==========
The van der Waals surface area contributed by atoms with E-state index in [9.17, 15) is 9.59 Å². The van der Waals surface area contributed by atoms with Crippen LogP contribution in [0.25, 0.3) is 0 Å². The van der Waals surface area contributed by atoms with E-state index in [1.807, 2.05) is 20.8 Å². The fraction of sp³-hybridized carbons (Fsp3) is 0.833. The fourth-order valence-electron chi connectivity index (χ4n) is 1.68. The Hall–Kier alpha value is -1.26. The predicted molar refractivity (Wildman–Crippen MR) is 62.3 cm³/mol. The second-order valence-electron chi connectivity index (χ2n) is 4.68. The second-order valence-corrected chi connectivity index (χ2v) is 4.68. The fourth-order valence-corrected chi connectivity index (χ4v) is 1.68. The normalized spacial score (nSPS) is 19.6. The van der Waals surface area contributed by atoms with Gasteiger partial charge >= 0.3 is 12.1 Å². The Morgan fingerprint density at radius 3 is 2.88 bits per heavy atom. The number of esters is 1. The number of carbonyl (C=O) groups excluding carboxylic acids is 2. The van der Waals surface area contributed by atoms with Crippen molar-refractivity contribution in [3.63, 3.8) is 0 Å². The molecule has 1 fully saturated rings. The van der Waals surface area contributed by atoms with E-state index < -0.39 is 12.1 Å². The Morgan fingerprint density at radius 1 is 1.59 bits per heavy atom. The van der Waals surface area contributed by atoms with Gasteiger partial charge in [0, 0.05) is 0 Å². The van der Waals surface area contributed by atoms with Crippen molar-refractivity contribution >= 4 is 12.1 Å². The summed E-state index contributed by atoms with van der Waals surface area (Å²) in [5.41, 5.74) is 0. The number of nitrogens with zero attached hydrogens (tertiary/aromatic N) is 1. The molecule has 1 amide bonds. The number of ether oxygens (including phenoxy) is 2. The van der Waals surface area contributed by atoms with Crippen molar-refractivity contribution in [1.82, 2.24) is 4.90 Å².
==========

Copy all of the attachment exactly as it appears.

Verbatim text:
The van der Waals surface area contributed by atoms with E-state index in [9.17, 15) is 9.59 Å². The van der Waals surface area contributed by atoms with Crippen LogP contribution in [0.25, 0.3) is 0 Å². The van der Waals surface area contributed by atoms with E-state index in [1.807, 2.05) is 20.8 Å². The fraction of sp³-hybridized carbons (Fsp3) is 0.833. The fourth-order valence-electron chi connectivity index (χ4n) is 1.68. The Hall–Kier alpha value is -1.26. The predicted molar refractivity (Wildman–Crippen MR) is 62.3 cm³/mol. The second-order valence-electron chi connectivity index (χ2n) is 4.68. The second-order valence-corrected chi connectivity index (χ2v) is 4.68. The fourth-order valence-corrected chi connectivity index (χ4v) is 1.68. The normalized spacial score (nSPS) is 19.6. The van der Waals surface area contributed by atoms with Gasteiger partial charge >= 0.3 is 12.1 Å². The Morgan fingerprint density at radius 3 is 2.88 bits per heavy atom. The number of esters is 1. The number of carbonyl (C=O) groups excluding carboxylic acids is 2. The van der Waals surface area contributed by atoms with Crippen molar-refractivity contribution in [3.63, 3.8) is 0 Å². The molecule has 1 fully saturated rings. The van der Waals surface area contributed by atoms with E-state index < -0.39 is 12.1 Å². The Morgan fingerprint density at radius 1 is 1.59 bits per heavy atom. The van der Waals surface area contributed by atoms with Gasteiger partial charge in [0, 0.05) is 0 Å². The van der Waals surface area contributed by atoms with Crippen molar-refractivity contribution >= 4 is 12.1 Å². The summed E-state index contributed by atoms with van der Waals surface area (Å²) in [5.41, 5.74) is 0. The number of nitrogens with zero attached hydrogens (tertiary/aromatic N) is 1. The molecule has 1 amide bonds. The number of ether oxygens (including phenoxy) is 2. The van der Waals surface area contributed by atoms with Crippen molar-refractivity contribution in [1.82, 2.24) is 4.90 Å².